How has stamp duty changed?

Published: 23/09/2022 By Rachel Syder

Stamp Duty update

Has stamp duty been affected in the Autumn Statement?

In the latest statement, Jeremy Hunt has confirmed stamp duty will remain at the current rates and will be unaffected. Mr Hunt has promised the freeze until the end of March 2025, where the tax will likely rise again. “This will create incentives to support the housing market by boosting transactions” he said.
The Chancellor further advised he would then “sunset” the cuts so that they are abolished but will be kept under review. The recent changes to stamp duty rates were changed in the infamous ‘mini budget’ announced by his predecessor Kwasi Kwarteng, being nothing paid for the first £250,000 of a property’s value (an increase from the previous threshold of £125,000). For first time buyers the new tax free amount is £425,000 (increased from £300,000).

Stamp duty is a tax payable to the government when you buy a home, or land, priced above a certain threshold in England or Northern Ireland.
Previously, you would pay stamp duty tax on a home, or the portion of a home, priced between £125,001 and £250,000. Currently no stamp duty is payable below the price threshold of £250,000.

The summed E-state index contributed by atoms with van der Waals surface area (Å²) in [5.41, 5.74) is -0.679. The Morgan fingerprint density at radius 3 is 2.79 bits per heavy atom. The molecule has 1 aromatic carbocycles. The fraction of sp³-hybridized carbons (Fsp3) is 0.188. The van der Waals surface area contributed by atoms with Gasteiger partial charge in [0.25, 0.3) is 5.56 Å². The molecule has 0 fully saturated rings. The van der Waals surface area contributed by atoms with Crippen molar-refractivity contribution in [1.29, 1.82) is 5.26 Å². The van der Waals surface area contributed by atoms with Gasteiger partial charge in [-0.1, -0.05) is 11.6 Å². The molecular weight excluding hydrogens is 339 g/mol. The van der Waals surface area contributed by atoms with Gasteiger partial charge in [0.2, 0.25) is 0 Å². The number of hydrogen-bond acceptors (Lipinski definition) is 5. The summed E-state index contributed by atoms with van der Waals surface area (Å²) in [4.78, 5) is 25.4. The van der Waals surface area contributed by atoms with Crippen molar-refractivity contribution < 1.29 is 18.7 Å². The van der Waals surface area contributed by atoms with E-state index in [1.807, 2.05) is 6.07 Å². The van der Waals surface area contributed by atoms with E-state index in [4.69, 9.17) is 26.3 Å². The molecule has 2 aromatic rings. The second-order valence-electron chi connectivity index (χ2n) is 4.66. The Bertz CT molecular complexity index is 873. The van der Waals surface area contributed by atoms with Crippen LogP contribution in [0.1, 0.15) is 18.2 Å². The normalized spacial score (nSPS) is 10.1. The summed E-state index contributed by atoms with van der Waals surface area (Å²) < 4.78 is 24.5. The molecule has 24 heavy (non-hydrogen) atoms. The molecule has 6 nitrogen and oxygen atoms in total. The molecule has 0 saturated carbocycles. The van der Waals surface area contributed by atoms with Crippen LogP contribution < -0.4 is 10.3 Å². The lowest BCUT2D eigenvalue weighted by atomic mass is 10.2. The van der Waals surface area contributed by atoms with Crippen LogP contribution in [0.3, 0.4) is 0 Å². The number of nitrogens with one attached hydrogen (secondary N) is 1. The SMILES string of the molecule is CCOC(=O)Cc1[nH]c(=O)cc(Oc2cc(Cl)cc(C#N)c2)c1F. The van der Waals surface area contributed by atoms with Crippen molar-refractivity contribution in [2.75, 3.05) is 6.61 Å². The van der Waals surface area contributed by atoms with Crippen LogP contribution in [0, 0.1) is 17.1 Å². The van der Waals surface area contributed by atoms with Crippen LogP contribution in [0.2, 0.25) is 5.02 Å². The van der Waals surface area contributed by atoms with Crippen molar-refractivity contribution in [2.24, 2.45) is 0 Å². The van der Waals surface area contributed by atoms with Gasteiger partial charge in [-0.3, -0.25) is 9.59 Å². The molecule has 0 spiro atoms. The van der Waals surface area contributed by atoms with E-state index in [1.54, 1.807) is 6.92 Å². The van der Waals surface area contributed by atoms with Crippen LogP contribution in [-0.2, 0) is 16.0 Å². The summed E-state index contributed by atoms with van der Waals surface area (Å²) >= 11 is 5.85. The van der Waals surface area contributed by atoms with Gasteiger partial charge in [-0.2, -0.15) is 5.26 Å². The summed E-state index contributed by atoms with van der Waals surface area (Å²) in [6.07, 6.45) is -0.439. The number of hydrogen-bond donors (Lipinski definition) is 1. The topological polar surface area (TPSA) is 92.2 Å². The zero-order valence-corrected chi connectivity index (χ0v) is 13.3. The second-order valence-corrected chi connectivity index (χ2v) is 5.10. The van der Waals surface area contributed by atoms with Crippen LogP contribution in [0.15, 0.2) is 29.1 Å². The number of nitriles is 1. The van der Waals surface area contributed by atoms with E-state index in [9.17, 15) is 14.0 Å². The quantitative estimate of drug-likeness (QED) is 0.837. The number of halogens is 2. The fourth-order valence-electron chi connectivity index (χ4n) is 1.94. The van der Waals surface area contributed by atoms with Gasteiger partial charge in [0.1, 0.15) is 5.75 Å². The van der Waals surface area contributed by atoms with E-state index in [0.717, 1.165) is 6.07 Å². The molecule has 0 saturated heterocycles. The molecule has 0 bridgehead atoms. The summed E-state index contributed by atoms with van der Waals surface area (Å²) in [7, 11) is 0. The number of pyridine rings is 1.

This means a third of all homes currently for sale (33%) are now completely exempt from stamp duty in England, compared to 7% when the threshold was £125,000.
Previously, first-time buyers paid no stamp duty on the first £300,000 of a home purchase. This has now been raised to £425,000. And if the home you’re buying is priced below £625,000, you’ll still pay no stamp duty on the portion of the property priced below £425,000, and 5% on the portion priced above this. This is an increase of £125,000 on the previous price cap of £500,000.

These changes will reduce stamp duty bills across the board for all home-movers by up to £2,500, with first-time buyers able to save up to £11,250.
The cuts also mean that two thirds of homes (66%) are now exempt from stamp duty for first-time buyers in England.